Mannose-binding lectin without the aid of its associated serine proteases alters lipopolysaccharide-mediated cytokine/chemokine secretion from human endothelial cells
Coupling between certain pathogen-associated molecular patterns and corresponding pattern recognition receptors of endothelial cells is important for the mediation of vascular inflammatory responses. Mannose-binding lectin (MBL) recognizes certain carbohydrate structures of microbes and subsequently activates the complement system as well as facilitates the phagocytosis of targets. We investigated whether MBL can intervene in the interaction between bacterial lipopolysaccharide (LPS) and endothelial cells to modulate subsequent inflammatory responses. In response to LPS, human umbilical vein endothelial cells (HUVEC) produced various cytokines/chemokines. Addition of the purified human MBL/MBL-associated serine proteases (MASP) complex or recombinant human MBL enhanced LPS-mediated cytokine/chemokine secretion by HUVEC, including interleukin-8 (IL-8), IL-6 and monocyte chemoattractant protein-1 in a dose-dependent manner. This enhancing effect was ameliorated by the addition of anti-MBL antibody or mannan. Among the cytokines/chemokines we analysed, IL-6 showed the greatest increase of secretion in the presence of native MBL/MASP complex or recombinant MBL. MBL, regardless of its association with MASP, alters LPS-mediated cytokine/chemokine secretion of HUVEC. Besides the well-known functions of MBL, to activate the lectin–complement pathway and to facilitate clearance of targets, alteration of cytokine/chemokine secretion may provide an additional role for MBL in modulating vascular inflammation.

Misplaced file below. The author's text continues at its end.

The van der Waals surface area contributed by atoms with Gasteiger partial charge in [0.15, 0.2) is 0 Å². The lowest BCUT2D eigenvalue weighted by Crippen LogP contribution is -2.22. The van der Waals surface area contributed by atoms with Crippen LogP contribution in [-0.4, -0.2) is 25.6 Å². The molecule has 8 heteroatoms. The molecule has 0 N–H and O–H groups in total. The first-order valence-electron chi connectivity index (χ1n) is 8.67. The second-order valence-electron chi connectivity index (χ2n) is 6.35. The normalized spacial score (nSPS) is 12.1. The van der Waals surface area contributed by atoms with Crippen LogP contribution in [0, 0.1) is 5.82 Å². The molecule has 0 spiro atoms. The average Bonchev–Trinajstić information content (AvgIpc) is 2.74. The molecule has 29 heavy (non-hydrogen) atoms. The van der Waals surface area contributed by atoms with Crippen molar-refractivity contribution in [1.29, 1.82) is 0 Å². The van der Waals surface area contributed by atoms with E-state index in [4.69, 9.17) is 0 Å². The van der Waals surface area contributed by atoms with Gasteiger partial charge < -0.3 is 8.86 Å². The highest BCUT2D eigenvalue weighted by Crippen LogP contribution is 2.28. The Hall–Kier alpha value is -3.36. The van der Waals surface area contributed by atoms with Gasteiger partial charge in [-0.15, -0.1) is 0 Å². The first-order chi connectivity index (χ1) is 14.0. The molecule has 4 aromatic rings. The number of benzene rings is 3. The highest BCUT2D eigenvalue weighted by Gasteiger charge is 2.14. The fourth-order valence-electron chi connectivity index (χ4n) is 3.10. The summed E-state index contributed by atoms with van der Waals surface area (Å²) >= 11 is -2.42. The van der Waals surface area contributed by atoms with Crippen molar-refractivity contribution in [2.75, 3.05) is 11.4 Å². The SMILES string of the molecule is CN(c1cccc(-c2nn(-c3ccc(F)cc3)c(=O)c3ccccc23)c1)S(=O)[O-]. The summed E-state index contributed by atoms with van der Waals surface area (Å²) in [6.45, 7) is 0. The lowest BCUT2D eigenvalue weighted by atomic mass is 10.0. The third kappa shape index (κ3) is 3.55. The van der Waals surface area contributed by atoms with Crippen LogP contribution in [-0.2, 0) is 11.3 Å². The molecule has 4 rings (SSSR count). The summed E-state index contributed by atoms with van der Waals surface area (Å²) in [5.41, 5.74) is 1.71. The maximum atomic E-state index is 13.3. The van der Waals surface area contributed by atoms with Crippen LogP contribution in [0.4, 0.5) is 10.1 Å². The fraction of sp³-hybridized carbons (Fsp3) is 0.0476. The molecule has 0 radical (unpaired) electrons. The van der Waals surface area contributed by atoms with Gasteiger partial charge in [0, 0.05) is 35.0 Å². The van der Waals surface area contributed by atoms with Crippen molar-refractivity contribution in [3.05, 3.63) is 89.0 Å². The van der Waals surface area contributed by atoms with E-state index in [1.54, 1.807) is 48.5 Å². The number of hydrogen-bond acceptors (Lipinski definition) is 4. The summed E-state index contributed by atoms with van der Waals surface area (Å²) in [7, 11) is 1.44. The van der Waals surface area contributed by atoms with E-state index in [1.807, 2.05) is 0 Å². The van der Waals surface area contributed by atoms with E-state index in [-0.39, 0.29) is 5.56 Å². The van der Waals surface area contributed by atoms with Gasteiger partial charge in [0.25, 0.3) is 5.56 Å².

Document Type: Research Article
Affiliations: 1: Department of Laboratory Medicine, Hallym University College of Medicine, Anyang, Korea 2: National Research Laboratory, College of Pharmacy, Pusan National University, Busan, Korea 3: Department of Neurology, Hallym University College of Medicine, Anyang, Korea 4: Dobeel Corporation, Seongnam, Korea
Publication date: November 1, 2007